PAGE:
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Returns to Human Capital Under The Communist Wage Grid and During the Transition to a Market Economy

Author

Listed:
  • Daniel Münich

    (CERGE-EI (Prague))

  • Jan Svejnar

    (Ross School of Business and Department of Economics, University of Michigan)

  • Katherine Terrell

    (Ross School of Business and Ford School of Public Policy, University of Michigan)

Abstract

We estimate returns to human capital during communism and the transition using data on 2,284 men in the Czech Republic. We show: (a) extremely low and constant rates of return to education under the communist wage grid and dramatic increases in transition, which do not differ by firm ownership, (b) radical changes in returns to several fields of study and "sheepskin effects" in both regimes, (c) identical wage experience profile in both regimes, (d) similar 1996 returns to human capital obtained in communism and in transition, and (e) changes in the interindustry wage structure. A decomposition of the variance of wages finds individuals' unobservable effects from communism to persist into transition, but most of the variance is due to unobservable effects introduced in the transition. © 2005 President and Fellows of Harvard College and the Massachusetts Institute of Technology.

Suggested Citation

  • Daniel Münich & Jan Svejnar & Katherine Terrell, 2005. "Returns to Human Capital Under The Communist Wage Grid and During the Transition to a Market Economy," The Review of Economics and Statistics, MIT Press, vol. 87(1), pages 100-123, February.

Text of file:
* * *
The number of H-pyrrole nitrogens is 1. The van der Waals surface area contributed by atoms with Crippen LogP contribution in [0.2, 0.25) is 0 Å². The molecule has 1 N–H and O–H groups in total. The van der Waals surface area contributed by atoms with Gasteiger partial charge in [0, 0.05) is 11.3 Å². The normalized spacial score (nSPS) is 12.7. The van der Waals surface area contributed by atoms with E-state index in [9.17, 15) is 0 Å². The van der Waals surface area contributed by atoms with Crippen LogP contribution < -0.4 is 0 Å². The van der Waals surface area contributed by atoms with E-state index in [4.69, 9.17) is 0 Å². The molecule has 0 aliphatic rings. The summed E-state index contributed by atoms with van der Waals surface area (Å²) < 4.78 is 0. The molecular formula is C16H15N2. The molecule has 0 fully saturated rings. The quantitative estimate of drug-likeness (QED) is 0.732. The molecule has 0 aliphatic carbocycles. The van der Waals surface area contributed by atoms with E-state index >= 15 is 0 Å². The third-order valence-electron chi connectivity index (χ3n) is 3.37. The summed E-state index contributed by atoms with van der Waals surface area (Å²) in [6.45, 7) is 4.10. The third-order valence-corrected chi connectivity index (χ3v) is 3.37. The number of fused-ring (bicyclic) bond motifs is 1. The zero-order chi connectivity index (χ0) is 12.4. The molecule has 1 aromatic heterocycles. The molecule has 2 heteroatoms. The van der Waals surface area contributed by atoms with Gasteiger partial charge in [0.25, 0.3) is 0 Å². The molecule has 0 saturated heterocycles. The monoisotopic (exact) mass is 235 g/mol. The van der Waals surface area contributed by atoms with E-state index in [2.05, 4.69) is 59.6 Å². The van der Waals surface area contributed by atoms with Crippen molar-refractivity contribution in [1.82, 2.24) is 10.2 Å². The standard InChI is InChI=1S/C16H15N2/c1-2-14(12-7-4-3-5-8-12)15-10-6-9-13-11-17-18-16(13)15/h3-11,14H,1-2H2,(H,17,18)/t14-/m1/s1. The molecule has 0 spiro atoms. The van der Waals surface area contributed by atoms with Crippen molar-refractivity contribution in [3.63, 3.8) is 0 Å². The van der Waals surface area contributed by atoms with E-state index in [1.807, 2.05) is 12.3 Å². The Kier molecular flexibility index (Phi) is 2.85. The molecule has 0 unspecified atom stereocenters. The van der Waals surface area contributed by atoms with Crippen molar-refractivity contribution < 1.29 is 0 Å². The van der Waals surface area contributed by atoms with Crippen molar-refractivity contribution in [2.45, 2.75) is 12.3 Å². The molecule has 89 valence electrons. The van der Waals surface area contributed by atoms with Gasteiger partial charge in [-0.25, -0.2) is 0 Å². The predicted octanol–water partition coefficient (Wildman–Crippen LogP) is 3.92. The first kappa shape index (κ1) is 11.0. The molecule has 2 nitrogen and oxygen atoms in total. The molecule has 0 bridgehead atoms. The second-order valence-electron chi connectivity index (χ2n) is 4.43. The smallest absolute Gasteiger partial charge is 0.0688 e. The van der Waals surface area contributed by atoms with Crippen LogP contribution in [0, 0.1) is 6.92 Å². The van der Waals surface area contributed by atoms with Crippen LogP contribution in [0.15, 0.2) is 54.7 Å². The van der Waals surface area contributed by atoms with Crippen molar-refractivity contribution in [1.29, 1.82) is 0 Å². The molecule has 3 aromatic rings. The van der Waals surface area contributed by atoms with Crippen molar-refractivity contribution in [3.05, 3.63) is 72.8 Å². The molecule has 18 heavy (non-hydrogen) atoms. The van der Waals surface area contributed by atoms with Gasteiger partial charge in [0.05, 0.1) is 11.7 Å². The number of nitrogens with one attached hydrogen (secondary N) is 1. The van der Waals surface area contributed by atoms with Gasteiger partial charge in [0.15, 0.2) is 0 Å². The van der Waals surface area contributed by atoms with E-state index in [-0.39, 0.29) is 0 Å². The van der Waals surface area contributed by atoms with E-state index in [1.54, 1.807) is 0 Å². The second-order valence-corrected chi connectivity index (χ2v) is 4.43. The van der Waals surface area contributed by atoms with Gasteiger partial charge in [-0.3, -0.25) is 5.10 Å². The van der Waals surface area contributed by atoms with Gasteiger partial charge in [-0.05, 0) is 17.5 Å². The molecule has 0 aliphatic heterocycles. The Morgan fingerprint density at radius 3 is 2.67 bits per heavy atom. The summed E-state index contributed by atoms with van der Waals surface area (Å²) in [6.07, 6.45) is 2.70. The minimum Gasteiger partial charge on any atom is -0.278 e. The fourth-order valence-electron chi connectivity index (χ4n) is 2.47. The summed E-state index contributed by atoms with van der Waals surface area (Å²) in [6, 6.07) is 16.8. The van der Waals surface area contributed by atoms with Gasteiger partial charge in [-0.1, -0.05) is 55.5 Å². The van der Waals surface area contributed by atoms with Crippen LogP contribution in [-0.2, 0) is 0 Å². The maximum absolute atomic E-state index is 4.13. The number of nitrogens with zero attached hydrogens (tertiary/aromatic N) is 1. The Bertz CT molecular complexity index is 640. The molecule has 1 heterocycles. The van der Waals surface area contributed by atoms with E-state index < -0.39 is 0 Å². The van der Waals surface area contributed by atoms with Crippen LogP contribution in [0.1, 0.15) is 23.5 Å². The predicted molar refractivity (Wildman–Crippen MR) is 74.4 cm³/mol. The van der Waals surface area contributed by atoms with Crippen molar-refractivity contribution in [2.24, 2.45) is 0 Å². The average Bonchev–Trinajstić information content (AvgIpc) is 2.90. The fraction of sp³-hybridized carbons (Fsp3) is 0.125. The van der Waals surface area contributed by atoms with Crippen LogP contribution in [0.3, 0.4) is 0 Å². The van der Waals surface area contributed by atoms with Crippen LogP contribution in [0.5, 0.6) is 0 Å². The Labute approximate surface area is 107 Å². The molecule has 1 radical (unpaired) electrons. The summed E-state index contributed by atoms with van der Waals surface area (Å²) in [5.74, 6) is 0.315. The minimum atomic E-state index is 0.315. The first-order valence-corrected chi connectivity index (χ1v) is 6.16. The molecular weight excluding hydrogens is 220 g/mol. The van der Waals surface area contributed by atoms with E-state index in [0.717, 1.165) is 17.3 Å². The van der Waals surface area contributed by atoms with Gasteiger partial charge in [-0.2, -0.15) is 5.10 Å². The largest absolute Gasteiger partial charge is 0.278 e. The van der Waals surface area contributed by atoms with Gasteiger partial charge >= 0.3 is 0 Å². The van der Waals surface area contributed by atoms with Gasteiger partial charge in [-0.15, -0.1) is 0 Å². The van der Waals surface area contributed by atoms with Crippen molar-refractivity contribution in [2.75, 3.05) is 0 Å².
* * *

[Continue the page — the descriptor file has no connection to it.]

• Handle: RePEc:tpr:restat:v:87:y:2005:i:1:p:100-123
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    References listed on IDEAS

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    1. Alan B. Krueger & Jorn-Steffen Pischke, 1995. "A Comparative Analysis of East and West German Labor Markets: Before and After Unification," NBER Chapters,in: Differences and Changes in Wage Structures, pages 405-446 National Bureau of Economic Research, Inc.
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    More about this item

    JEL classification:

    • P2 - Economic Systems - - Socialist Systems and Transition Economies
    • J3 - Labor and Demographic Economics - - Wages, Compensation, and Labor Costs
    • J4 - Labor and Demographic Economics - - Particular Labor Markets

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